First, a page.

As reported by the Associated Press, a 56-year-old cruise ship passenger from New Mexico has died after plunging from a zip line in Puerto Rico, police said Tuesday.
Police said Marsha Boekeloo fell 20 feet from the line at the Hacienda Campo Rico, just east of San Juan. Police said Boekeloo could not move her legs and complained of chest pain after falling. She died at a hospital hours later.
The tour was organized by Ecoquest Adventures & Tours, a San Juan-based tour company specializing in zip lining, rappelling and hiking. Owner Ivan Purcell told The AP that the park will remain closed until an independent investigation into the accident is completed.
“We are in communication with the woman’s family,” he said, and denied police reports that the company delaying reporting the death.
Boekeloo was visiting Puerto Ricoo on a cruise ship and was part of a group of 24 people that visited the park, Purcell said. He said the park was certified by the Illinois-based Association for Challenge Course Technology and that all tour guides are trained in first aid, rescue and risk management. He said the park is inspected regularly by the guides.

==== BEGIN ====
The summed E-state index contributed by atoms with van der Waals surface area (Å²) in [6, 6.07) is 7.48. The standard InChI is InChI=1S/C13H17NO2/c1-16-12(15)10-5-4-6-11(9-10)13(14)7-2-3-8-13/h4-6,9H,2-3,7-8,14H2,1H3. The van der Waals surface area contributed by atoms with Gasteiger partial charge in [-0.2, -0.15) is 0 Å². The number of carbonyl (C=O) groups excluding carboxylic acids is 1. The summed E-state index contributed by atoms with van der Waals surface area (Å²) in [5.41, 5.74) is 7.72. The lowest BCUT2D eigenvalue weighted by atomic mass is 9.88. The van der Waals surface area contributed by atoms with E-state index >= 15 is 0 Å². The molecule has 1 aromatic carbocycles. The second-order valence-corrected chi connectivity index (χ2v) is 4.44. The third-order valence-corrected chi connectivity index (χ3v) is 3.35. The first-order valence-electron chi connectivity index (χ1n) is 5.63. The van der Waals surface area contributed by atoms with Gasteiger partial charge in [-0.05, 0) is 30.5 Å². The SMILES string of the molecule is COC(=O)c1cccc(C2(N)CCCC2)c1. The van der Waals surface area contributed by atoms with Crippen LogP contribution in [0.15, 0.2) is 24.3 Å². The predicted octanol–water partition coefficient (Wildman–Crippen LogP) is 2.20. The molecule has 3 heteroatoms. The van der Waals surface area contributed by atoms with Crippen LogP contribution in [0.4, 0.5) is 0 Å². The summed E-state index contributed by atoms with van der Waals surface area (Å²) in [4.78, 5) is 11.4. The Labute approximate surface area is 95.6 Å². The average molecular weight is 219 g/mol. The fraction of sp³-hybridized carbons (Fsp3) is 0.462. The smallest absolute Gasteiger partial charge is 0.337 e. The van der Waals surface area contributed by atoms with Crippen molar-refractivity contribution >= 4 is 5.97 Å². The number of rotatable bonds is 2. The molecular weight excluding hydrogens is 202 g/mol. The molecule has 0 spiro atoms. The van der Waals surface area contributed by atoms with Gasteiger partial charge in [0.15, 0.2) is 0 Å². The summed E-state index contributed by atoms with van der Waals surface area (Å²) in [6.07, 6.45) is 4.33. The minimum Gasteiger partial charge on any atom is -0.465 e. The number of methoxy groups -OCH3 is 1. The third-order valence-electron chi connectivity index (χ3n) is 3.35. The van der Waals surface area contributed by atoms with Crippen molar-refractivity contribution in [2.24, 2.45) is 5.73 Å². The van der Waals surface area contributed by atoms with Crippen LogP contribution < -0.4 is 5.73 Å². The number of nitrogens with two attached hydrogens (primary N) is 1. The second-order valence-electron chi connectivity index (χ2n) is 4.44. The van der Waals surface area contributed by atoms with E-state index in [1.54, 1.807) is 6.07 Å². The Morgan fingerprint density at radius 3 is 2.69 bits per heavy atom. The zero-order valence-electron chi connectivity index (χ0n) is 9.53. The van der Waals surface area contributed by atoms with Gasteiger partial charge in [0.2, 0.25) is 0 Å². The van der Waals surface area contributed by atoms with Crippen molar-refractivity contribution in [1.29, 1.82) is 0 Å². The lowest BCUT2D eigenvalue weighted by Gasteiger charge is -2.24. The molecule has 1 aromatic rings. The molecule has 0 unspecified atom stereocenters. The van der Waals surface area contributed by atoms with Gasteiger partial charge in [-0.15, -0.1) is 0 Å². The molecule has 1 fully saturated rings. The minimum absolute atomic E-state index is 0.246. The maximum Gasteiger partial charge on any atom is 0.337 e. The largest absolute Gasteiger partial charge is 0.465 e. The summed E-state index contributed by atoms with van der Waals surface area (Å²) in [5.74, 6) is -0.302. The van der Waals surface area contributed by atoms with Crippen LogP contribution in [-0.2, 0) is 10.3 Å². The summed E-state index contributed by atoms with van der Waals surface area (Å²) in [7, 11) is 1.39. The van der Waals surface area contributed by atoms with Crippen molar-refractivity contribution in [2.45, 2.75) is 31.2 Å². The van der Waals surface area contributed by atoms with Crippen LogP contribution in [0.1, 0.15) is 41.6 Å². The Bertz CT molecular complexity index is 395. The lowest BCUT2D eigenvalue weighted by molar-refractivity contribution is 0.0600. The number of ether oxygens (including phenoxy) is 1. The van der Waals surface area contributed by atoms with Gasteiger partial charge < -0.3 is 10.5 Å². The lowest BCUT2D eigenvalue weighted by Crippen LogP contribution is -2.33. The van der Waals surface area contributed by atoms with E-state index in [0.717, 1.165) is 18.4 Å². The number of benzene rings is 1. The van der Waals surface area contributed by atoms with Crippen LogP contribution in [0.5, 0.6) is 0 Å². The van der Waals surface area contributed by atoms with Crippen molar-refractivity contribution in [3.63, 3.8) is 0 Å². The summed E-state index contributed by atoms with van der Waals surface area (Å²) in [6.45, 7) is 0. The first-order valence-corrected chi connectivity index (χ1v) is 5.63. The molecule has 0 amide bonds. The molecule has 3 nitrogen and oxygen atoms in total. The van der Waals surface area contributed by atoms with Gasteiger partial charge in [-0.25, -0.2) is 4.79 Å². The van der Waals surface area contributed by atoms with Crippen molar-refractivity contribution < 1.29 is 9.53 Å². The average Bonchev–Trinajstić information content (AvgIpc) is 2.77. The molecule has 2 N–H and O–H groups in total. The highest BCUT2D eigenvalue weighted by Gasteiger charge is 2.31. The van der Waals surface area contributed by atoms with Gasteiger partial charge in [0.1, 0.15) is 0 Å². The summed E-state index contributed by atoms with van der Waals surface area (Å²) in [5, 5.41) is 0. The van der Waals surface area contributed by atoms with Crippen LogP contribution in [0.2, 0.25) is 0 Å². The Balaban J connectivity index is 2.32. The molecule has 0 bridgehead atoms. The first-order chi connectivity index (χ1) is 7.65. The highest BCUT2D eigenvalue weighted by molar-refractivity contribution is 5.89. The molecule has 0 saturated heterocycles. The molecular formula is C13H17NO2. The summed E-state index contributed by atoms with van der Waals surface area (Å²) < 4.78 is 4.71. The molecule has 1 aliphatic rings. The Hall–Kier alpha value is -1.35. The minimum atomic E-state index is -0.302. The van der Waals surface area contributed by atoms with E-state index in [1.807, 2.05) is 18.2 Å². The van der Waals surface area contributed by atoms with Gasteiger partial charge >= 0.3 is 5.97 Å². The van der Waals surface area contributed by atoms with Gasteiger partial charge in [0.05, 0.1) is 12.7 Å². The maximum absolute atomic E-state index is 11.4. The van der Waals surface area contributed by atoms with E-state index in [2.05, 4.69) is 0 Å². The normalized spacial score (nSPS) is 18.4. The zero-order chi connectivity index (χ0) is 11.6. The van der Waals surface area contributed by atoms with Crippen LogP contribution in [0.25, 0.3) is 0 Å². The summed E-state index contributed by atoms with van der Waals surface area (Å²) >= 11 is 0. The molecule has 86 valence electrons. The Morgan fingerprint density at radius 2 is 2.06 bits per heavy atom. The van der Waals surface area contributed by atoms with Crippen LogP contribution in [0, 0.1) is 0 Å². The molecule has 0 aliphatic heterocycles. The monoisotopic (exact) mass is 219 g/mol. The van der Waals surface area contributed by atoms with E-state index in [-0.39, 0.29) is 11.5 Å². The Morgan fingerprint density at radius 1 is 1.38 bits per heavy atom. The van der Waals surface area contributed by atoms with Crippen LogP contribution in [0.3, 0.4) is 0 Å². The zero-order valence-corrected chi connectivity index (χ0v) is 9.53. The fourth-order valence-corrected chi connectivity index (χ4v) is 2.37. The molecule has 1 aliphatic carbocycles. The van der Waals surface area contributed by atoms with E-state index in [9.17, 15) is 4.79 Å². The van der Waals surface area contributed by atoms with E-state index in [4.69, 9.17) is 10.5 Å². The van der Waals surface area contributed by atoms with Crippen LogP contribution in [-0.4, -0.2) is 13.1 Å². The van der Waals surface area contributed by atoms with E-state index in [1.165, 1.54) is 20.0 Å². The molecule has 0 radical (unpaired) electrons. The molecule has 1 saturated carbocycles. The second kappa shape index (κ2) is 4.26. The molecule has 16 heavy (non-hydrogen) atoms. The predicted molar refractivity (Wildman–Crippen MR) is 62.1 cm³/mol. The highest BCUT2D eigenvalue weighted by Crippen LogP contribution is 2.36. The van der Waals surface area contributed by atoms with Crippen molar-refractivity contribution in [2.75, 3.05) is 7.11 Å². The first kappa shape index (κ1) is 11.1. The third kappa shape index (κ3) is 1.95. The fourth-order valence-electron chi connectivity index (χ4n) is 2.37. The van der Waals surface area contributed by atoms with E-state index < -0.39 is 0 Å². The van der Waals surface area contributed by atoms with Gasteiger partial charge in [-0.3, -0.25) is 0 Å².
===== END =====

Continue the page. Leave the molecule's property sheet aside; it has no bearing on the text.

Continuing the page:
James Borishade, executive director of the Association for Challenge Course Technology, said in a phone interview that Purcell’s membership with the association expired last year. He said adventure parks are supposed to have a thorough, third-party inspection every year, but that there is no agency to ensure the inspections actually occur.
“It’s a self-regulating industry in many areas,” he commented.
A few U.S. states have government oversight of such adventure parks, but it is not the norm, Borishade said.
In Puerto Rico, some legislators are calling for government regulation of adventure tours that are becoming popular across the island. Representative Urayoan Hernandez filed such a bill last year, but the measure was tabled.
“This can’t happen again,” he said in a phone interview. “We need to ensure people’s safety and prevent the construction of adventure parks without any type of regulation.”
Injuries from zip line accidents have surged across the U.S., according to a study published this month in the American Journal of Emergency Medicine. Nearly 17,000 people were treated for injuries from 1997 to 2012, a majority of them during the study’s last four years. More than 200 commercial zip lines operate across the U.S., along with thousands more amateur lines.